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-   -   Insulating a round offset firebox. (http://www.bbq-brethren.com/forum/showthread.php?t=153621)

BayoustateBBQ 02-11-2013 10:31 AM

Insulating a round offset firebox.
 
Has anyone here insulated their round firebox? Do you have to use oven brick? Any cheaper methods? when you have a majority of your heat radiating out of the fire box, surely insulating it would help control temps and cut down on fuel right?

luke duke 02-11-2013 01:11 PM

Use mineral wool

captndan 02-12-2013 07:37 AM

I used the stuff NASA used on the space shuttle. Got it at a fireplace and stove store.

Texas Turtle 02-12-2013 08:11 AM

I assume that you could put fire brick inside the firebox (I've been looking for some around here), but where do you put the mineral wool?

BayoustateBBQ 02-12-2013 09:30 AM

Found mineral wool and I also found some ceramic wool that was like $25 for a 12" x 2ft length. I'm taking it you mount any wool type material around the outside of the firebox?

BayoustateBBQ 02-12-2013 09:31 AM

I would estimate I'm losing atleast 50% of my heat through the outside of the firebox

pbj 02-12-2013 09:40 AM

The use of mineral wool should include covering the mineral wool so fibers, etc. don't get sucked into the fire box and through the cooking chamber. I've worked with it professionally and it gets everywhere. Wear a mask when working with it.
Curly

Mark 02-12-2013 12:12 PM

Here is a much better alternative to outside insulation: An inside heat shield.

Basically, it's a stainless steel sheet metal lining that is seperated from the firebox via spacer rods.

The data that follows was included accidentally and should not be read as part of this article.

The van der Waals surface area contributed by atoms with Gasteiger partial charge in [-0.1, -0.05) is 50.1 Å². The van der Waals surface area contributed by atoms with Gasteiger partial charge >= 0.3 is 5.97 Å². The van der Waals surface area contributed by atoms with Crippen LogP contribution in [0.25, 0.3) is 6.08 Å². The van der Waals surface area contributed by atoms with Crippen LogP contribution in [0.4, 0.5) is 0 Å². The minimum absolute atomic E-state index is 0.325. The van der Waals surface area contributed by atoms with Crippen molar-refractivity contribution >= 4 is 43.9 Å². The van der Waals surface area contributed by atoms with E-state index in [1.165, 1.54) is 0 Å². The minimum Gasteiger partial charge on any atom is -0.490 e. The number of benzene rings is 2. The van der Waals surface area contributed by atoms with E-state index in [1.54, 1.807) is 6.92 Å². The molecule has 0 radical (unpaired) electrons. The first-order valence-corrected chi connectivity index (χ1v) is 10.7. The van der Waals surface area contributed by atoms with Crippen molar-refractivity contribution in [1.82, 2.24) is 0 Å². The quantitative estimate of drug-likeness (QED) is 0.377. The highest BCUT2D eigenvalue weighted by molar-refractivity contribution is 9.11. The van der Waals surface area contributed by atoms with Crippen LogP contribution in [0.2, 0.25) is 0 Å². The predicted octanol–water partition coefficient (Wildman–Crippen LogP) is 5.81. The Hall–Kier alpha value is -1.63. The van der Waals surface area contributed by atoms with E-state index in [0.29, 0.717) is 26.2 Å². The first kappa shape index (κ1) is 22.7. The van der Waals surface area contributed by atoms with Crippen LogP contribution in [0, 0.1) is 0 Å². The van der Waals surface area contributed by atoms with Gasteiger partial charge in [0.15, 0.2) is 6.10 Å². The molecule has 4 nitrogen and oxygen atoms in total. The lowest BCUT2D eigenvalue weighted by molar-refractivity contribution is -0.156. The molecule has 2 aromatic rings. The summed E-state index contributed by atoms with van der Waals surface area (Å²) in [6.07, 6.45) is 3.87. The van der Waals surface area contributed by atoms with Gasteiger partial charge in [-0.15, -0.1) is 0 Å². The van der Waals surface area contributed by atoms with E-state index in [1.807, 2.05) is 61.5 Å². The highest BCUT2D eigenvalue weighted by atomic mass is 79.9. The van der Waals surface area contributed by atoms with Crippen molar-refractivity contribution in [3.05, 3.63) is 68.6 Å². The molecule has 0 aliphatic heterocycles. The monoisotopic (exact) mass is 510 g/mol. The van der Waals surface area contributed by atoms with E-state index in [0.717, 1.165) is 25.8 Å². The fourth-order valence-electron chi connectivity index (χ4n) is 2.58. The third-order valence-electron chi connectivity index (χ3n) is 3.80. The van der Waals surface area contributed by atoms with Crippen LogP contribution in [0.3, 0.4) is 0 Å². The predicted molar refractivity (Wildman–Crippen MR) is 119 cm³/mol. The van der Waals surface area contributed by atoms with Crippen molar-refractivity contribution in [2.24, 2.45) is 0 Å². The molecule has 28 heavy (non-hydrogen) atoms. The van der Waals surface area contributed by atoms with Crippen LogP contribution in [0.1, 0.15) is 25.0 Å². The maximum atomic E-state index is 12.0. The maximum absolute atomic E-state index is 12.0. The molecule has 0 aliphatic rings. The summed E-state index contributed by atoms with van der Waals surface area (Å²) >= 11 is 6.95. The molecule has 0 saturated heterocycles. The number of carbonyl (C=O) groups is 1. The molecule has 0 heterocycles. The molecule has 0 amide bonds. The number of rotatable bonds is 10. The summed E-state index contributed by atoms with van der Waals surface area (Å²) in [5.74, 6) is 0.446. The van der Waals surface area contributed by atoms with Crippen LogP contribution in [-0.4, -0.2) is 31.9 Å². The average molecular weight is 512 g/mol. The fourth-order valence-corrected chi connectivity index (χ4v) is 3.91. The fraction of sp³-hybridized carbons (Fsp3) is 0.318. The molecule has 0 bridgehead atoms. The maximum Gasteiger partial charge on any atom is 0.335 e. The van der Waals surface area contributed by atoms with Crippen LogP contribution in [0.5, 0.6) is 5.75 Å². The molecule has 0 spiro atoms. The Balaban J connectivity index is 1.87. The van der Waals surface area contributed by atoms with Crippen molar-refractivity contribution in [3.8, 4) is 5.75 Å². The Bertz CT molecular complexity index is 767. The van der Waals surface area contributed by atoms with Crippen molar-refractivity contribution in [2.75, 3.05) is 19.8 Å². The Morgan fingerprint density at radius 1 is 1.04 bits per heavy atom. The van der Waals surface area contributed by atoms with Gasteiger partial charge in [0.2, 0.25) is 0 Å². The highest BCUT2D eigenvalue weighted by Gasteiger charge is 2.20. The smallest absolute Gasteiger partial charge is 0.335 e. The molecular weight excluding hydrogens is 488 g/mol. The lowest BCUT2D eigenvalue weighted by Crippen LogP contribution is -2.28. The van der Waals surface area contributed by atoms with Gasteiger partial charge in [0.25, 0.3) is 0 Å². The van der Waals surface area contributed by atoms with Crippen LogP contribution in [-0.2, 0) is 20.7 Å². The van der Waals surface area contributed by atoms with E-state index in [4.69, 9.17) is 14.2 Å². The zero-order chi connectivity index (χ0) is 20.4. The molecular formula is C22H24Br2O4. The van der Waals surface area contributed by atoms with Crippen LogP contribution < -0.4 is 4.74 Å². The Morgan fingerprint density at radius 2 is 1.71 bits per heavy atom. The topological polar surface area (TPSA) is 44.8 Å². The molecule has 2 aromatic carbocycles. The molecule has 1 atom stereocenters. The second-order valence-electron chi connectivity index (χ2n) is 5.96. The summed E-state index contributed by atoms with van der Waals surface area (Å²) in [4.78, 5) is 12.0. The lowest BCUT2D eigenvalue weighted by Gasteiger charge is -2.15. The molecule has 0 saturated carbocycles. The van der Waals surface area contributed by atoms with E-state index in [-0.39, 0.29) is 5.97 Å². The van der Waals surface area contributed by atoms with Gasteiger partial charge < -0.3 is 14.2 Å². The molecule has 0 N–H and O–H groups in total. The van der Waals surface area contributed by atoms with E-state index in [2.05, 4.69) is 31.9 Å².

You will probably need 2 pieces of stainless steel sheet metal each a little more than half the length of the fire box and each a little longer than the circumference.

First you need to weld or bolt (or whatever) several horizontal spacer rods running the inside length of the firebox. I'd say 4 to 6 rods in total.

Then you simply roll up each piece of stainless steel sheet metal, insert it and let it go. When it atempts to spring back flat, it should fit snugly against the spacer rods creating a dead air space between the stainless steel sheet metal and the fire box.

Then do the same for the other piece. And by making each peice a little more than half the length of the firebox, they should overlap slightly in the middle, thereby creating a complete heat shield.

Of course, the ends will not be shielded, but then they're not as critical a source of heat loss.

Comnprehende? If not, drop me a PM.

Mark

BayoustateBBQ 02-12-2013 01:32 PM

Ok so you are saying to put the wool in the firebox? I was under the impression you wrap the outside

Mark 02-12-2013 01:48 PM

1 Attachment(s)
No. Forget about "wool." The attached picture is for an old Bandera but the concept is the same.

Does this help?

ButtBurner 02-12-2013 01:54 PM

Quote:

Originally Posted by Mark (Post 2365071)
No. Forget about "wool." The attached picture is for an old Bandera but the concept is the same.

Does this help?

Im going to do something similar but with 1/4" plate

BayoustateBBQ 02-12-2013 07:54 PM

Ok, got the dead air space insulation idea. I have some 18guage sheet metal and a sheet metal slip roll so I can roll the metal to the same radius as the fire box. Theres spots on my fire box that have litteraly cooked the powder coat on the outside so I have to do something. Would you suggest some 1 1/4 fire bricks on the bottom aswell? Found some on ebay for a good price,however are they fairly easy to cut without cracking them?

Mark 02-13-2013 09:13 AM

No. I suggest an inner heat shield of sheet metal; stainless steel if possible as it should never need replacing. It should also be seperated from the wall of the fire box somehow; like spacer rods.

Mark 02-13-2013 09:15 AM

PS: If your placie the heat shield on the inside, you'll probably be better off NOT rolling it. That's because you want it to "snap" back into it's original flat form.

Mark 02-13-2013 09:19 AM

PSS: I mean try and snap back. But it can't because it is contained by the roundness of the fire box and that force alone should be sufficient to keep it pressed tightly enough against the firebox (seperated by spacer rods).


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